President Vladimir V. Putin of Russia claimed on Thursday that the warlord Yevgeny V. Prigozhin and his associates may have brought down their private jet with hand grenades while possibly under the influence of cocaine — a new narrative from the Kremlin about the August plane crash widely seen as an assassination carried out by the Russian government.
Mr. Putin made the assertion at the end of an hourslong, televised question-and-answer session with international foreign policy experts in the Russian Black Sea resort of Sochi. Mr. Putin said that investigators had concluded there had been no “external impact” that caused the crash that killed Mr. Prigozhin, the founder of the Wagner private military company, and nine others.
But, he added, there was evidence that hand grenades had been detonated on board.
“The head of the Investigative Committee reported to me just the other day that fragments of hand grenades were found in the bodies of those killed in the plane crash,” Mr. Putin said.
Mr. Putin went on to suggest that Mr. Prigozhin and his associates may have been using alcohol or drugs, painting a picture of an intoxicated group of men who may have killed themselves with their own weapons.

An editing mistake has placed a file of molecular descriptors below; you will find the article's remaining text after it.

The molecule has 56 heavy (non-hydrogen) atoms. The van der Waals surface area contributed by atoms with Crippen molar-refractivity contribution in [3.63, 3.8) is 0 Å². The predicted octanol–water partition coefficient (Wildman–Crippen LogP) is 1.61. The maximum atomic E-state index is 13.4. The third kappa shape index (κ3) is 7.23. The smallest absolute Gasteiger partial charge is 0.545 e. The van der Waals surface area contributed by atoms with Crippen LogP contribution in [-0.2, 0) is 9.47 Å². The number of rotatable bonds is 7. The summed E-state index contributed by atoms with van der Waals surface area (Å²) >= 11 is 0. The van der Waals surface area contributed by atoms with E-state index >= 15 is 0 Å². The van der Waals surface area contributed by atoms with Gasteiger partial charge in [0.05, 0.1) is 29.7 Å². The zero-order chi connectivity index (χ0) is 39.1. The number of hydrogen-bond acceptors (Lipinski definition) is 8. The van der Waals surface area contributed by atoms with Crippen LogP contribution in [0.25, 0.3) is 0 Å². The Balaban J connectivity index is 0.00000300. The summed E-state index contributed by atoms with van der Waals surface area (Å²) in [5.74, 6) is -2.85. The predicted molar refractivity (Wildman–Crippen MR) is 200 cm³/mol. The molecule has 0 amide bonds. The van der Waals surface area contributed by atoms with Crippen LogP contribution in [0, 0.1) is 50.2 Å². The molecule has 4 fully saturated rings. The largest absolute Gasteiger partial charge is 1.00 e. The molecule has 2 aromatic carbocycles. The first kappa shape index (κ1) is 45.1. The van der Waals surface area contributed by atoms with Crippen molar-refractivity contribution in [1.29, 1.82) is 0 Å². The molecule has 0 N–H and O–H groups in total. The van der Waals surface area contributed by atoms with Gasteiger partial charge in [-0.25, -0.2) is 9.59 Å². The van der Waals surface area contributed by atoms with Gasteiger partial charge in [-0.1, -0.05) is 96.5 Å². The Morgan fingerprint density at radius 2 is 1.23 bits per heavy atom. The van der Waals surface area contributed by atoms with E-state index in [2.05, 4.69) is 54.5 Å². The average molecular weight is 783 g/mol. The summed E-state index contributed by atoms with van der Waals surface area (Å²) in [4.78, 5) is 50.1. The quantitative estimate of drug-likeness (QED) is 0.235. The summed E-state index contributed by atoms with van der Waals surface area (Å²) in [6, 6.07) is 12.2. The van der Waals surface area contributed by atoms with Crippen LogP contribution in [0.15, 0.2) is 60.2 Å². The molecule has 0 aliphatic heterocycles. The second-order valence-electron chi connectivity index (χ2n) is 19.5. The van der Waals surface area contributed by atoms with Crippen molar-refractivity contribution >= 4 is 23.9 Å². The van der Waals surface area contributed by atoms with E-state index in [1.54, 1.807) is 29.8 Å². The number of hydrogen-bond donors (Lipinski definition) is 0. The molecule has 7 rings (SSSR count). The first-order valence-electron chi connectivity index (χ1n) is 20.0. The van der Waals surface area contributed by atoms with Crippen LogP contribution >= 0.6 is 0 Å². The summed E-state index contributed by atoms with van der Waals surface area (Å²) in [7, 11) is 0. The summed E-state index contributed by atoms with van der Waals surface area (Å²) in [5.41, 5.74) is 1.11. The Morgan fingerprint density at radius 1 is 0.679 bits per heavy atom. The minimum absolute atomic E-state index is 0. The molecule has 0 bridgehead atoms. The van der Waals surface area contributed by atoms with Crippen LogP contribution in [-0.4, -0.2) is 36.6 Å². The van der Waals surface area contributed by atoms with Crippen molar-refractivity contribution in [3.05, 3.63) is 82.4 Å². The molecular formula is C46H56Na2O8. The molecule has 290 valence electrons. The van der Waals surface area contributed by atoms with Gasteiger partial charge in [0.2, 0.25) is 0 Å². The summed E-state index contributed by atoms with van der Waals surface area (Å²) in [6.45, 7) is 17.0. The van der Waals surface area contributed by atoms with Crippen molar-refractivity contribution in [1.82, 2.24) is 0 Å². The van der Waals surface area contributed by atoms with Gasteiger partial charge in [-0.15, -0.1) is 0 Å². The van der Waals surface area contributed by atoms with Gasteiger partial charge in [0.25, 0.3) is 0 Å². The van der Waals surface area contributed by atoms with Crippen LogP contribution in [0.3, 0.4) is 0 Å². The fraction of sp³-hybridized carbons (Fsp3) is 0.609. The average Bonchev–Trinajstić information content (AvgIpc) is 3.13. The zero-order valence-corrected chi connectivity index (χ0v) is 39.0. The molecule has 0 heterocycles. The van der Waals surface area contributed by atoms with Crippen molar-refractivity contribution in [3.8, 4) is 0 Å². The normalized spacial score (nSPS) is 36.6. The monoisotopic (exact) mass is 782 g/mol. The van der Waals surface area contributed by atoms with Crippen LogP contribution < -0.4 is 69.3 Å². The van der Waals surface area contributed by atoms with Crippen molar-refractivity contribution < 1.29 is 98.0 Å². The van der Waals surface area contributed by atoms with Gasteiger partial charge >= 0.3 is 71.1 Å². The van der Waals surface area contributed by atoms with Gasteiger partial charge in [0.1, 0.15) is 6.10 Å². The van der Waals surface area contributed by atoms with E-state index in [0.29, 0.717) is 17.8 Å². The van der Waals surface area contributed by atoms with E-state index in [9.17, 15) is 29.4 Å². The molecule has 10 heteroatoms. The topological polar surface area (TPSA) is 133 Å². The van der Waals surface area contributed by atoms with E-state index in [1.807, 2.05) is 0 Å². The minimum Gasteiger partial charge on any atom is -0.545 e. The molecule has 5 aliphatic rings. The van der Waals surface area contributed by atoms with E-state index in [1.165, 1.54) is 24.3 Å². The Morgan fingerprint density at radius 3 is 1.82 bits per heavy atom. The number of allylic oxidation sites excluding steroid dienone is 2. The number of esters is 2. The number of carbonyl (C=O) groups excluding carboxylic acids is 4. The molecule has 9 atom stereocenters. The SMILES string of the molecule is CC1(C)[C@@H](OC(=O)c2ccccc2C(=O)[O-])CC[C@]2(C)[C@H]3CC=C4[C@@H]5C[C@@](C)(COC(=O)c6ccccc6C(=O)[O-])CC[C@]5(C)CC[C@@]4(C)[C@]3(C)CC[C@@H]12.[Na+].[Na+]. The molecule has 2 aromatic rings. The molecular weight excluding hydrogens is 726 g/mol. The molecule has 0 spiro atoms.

Mr. Prigozhin and his two top deputies died in the Aug. 23 plane crash, just two months after the Wagner founder had led a dramatic, 24-hour rebellion against Russia’s military leadership.
“Unfortunately, no examination was carried out for the presence of alcohol or drugs in the blood of the victims,” Mr. Putin said, adding that Russian security forces had found five kilograms of cocaine in Mr. Prigozhin’s offices. “From my point of view, such an examination should have been done.”
The claims are unlikely to lift the cloud of suspicion hanging over the Kremlin in the aftermath of the plane crash, which American officials — and many Russians — believe was an assassination ordered by Mr. Putin.
Mr. Putin broached the circumstances of Mr. Prigozhin’s death without being specifically asked about them, instead raising the issue at the end of his response to a questioner who asked broadly about the future of private military companies like Wagner.
Mr. Putin began by saying it was the Russian Defense Ministry that had brought the extralegal mercenary force into the war effort in the first place, in a manner that he described as “clumsy.”
“It was caused by the requirements of the current situation on the battlefield, to put it bluntly,” Mr. Putin said. “And when the Defense Ministry proposed that units from this company participate in military action, I didn’t refuse.”